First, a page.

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Farlaine the Gobline: Book 6, The Winglands comics review
By Leroy Douresseaux
March 28, 2018 - 10:22

Studio Farlaine
Writer(s): Pug Grumble
Penciller(s): Pug Grumble
Letterer(s): Pug Grumble
Cover Artist(s): Pug Grumble
ISBN: 978-0-9890058-6-9
$5.00 U.S., 48pp, B&W, paperback

Farliane the Goblin: Book 6, The Winglands book cover image


Book 6” “The Winglands”

Farlaine the Goblin is a series of fantasy graphic novels published by Studio Farlaine and written and drawn by the cartoonist who goes by the nom de plume, “Pug Grumble” (but was previously credited as “Anonymous”).  Mr. Grumble recently provided me with a PDF review copy of the the latest Farlaine edition.

Each Farlaine comic book/graphic novel is published as a paperback (landscape dimensions 11.8” x 7.75”).  The story focuses on Farlaine the Goblin, a tree goblin and a shaman from the forest of Fin-Din.  He has spent years wandering the many Oddlands of Wug in search of a forest that he can call his own.  Farlaine has two companions.  The first is Ehrenwort, a tree he carries in a sack on his back; Farlaine also talks to Ehrenwort, whom he describes as his “Verdan.”  The second companion is a “Tink” from an earlier adventure in the “Tinklands.”  A rotund, mechanical fellow (think Star Wars' BB-8 with two wheels), he has been named Drowsy by Farlaine.

Farlaine the Goblin: Book 6, The Winglands begins as Farlaine, Ehrenwort, and Drowsy leave the Vaultlands behind... in a hurry.  Now, they are in the Winglands where everything has wings... or can have wings... and can lose them.  To return to the land below, Farlaine and company need parachutes, but in order to get chutes, they need “barter.”  They can earn barter by getting jobs, so as they settle in, they are shocked by how well they fit it.  Then, a recent enemy proves difficult to avoid.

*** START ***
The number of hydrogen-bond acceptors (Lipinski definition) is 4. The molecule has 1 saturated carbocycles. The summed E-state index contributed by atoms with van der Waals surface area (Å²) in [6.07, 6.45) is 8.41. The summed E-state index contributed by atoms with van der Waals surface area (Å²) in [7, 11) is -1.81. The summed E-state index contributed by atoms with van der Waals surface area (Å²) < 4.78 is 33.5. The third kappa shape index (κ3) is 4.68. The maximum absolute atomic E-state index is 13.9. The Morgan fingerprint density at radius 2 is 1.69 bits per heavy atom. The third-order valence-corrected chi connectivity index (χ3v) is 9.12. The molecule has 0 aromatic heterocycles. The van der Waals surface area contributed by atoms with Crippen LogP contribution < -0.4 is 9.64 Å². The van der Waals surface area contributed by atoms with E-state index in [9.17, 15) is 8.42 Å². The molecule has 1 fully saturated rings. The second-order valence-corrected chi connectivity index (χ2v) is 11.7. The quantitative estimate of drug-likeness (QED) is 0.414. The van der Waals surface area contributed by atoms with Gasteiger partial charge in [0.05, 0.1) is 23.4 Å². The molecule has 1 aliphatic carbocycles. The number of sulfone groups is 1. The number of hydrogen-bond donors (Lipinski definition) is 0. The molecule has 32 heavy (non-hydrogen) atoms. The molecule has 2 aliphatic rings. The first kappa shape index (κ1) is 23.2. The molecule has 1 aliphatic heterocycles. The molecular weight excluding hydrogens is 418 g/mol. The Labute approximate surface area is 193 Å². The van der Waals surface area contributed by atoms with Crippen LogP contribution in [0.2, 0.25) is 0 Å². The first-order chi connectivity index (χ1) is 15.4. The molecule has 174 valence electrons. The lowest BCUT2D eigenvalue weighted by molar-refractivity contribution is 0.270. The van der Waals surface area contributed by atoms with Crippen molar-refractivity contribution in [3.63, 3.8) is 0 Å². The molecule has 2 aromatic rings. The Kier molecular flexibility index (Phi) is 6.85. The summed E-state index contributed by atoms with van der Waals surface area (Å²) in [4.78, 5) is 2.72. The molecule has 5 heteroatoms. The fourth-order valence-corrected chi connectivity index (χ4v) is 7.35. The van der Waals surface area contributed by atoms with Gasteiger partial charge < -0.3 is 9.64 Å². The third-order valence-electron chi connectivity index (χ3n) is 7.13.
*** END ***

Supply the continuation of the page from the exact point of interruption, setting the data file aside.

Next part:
THE LOWDOWN:  As I have previously written, I read Farlaine the Goblin, Trade Paperback, Volume 1, which collects the first three graphic novels in the series, and was surprised that a comic book of such high quality could not find a publisher, forcing Pug Grumble to self-publish it.  After reading the sixth edition, I feel the same as I did after reading the fifth.  I am surprised that Farlaine the Goblin is not a huge hit and a multiple Eisner Award and Harvey Award nominee.

I wish I could say what the best thing about Farlaine the Goblin: Book 6, The Winglands is, but I cannot.  I can say what the worst thing is about it and previous volumes:  damn, there is never enough.  The rapturous joy of reading ends to soon, but then, I can read it again to recover that feeling.

Seriously, the truth is that there are so many “best things” about this delightful edition of a fantastic series, which is also what I said in my review of Book 5, The Vaultlands.  Farlaine is a fantasy adventure in the spirit of Looney Tunes and Lewis Carroll, and Book 6 also has a classic comics feel, as if the hand of Carl Barks subtly provides signs and hints for Pug Grumble, who shares a spirit of imagination and adventure with Barks.

The Winglands is, as the other volumes are, funny, delightful, and inventive.  To paraphrase what the movie Joker asked about the movie Batman, I will ask, where does Pub Grumble get all those wonderful ideas?  Where is the well of whimsy in which he dips his pin?  No more questions; let us simply enjoy.  I highly recommend Farlaine the Goblin: Book 6, The Winglands.

I READS YOU RECOMMENDS:  Fantasy readers of every age will want to try the imaginative, all-ages Farlaine the Goblin books.

10 out of 10

Rating: 10/10

Related Articles:
Farlaine the Goblin: Book 7, The Final Land comics review
Farlaine the Gobline: Book 6, The Winglands comics review
Farlaine the Goblin Book 5 comics review
Farlaine the Goblin: Book 4 comics review
Farlaine the Goblin: Volume 1 comics review